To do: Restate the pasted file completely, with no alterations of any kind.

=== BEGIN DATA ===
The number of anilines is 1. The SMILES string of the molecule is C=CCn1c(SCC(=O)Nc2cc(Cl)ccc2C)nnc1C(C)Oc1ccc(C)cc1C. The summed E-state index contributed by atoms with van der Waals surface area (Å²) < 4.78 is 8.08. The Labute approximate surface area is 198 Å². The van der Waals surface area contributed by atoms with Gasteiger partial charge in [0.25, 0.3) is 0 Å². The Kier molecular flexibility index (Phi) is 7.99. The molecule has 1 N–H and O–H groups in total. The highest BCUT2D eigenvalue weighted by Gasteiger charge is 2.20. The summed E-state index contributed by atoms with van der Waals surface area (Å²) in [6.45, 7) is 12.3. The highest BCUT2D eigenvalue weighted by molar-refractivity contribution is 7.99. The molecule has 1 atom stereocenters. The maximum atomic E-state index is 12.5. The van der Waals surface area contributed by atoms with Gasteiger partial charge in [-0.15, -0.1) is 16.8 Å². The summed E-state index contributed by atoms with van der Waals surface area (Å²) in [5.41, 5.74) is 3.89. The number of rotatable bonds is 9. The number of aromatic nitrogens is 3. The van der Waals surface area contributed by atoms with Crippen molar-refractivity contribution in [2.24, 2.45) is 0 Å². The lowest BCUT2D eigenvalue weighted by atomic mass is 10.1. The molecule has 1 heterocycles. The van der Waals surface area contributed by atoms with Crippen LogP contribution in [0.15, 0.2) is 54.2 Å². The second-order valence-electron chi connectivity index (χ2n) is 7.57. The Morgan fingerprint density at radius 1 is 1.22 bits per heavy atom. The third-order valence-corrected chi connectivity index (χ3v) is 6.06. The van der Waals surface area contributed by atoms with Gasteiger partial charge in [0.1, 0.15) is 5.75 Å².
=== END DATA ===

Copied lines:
The number of anilines is 1. The SMILES string of the molecule is C=CCn1c(SCC(=O)Nc2cc(Cl)ccc2C)nnc1C(C)Oc1ccc(C)cc1C. The summed E-state index contributed by atoms with van der Waals surface area (Å²) < 4.78 is 8.08. The Labute approximate surface area is 198 Å². The van der Waals surface area contributed by atoms with Gasteiger partial charge in [0.25, 0.3) is 0 Å². The Kier molecular flexibility index (Phi) is 7.99. The molecule has 1 N–H and O–H groups in total. The highest BCUT2D eigenvalue weighted by Gasteiger charge is 2.20. The summed E-state index contributed by atoms with van der Waals surface area (Å²) in [6.45, 7) is 12.3. The highest BCUT2D eigenvalue weighted by molar-refractivity contribution is 7.99. The molecule has 1 atom stereocenters. The maximum atomic E-state index is 12.5. The van der Waals surface area contributed by atoms with Gasteiger partial charge in [-0.15, -0.1) is 16.8 Å². The summed E-state index contributed by atoms with van der Waals surface area (Å²) in [5.41, 5.74) is 3.89. The number of rotatable bonds is 9. The number of aromatic nitrogens is 3. The van der Waals surface area contributed by atoms with Crippen molar-refractivity contribution in [2.24, 2.45) is 0 Å². The lowest BCUT2D eigenvalue weighted by atomic mass is 10.1. The molecule has 1 heterocycles. The van der Waals surface area contributed by atoms with Crippen LogP contribution in [0.15, 0.2) is 54.2 Å². The second-order valence-electron chi connectivity index (χ2n) is 7.57. The Morgan fingerprint density at radius 1 is 1.22 bits per heavy atom. The third-order valence-corrected chi connectivity index (χ3v) is 6.06. The van der Waals surface area contributed by atoms with Gasteiger partial charge in [0.1, 0.15) is 5.75 Å².